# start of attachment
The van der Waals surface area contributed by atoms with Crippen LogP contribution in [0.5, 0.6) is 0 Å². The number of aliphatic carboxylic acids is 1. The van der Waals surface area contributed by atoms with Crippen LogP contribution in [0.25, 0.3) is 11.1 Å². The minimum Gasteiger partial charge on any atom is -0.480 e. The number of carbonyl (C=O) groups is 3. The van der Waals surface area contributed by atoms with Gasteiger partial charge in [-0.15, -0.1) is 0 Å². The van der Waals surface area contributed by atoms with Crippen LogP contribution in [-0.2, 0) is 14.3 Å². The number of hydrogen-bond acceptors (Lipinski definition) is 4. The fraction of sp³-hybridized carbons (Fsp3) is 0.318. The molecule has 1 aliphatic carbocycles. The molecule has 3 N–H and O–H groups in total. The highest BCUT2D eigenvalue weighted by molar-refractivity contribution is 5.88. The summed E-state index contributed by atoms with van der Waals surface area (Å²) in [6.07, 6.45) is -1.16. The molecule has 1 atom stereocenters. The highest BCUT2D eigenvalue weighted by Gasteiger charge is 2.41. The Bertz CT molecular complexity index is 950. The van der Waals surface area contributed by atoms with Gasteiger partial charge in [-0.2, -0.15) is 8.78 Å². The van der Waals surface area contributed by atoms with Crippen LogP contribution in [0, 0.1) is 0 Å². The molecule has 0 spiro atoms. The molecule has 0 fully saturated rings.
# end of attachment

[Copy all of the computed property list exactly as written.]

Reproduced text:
The van der Waals surface area contributed by atoms with Crippen LogP contribution in [0.5, 0.6) is 0 Å². The number of aliphatic carboxylic acids is 1. The van der Waals surface area contributed by atoms with Crippen LogP contribution in [0.25, 0.3) is 11.1 Å². The minimum Gasteiger partial charge on any atom is -0.480 e. The number of carbonyl (C=O) groups is 3. The van der Waals surface area contributed by atoms with Gasteiger partial charge in [-0.15, -0.1) is 0 Å². The van der Waals surface area contributed by atoms with Crippen LogP contribution in [-0.2, 0) is 14.3 Å². The number of hydrogen-bond acceptors (Lipinski definition) is 4. The fraction of sp³-hybridized carbons (Fsp3) is 0.318. The molecule has 1 aliphatic carbocycles. The molecule has 3 N–H and O–H groups in total. The highest BCUT2D eigenvalue weighted by molar-refractivity contribution is 5.88. The summed E-state index contributed by atoms with van der Waals surface area (Å²) in [6.07, 6.45) is -1.16. The molecule has 1 atom stereocenters. The highest BCUT2D eigenvalue weighted by Gasteiger charge is 2.41. The Bertz CT molecular complexity index is 950. The van der Waals surface area contributed by atoms with Gasteiger partial charge in [-0.2, -0.15) is 8.78 Å². The van der Waals surface area contributed by atoms with Crippen LogP contribution in [0, 0.1) is 0 Å². The molecule has 0 spiro atoms. The molecule has 0 fully saturated rings.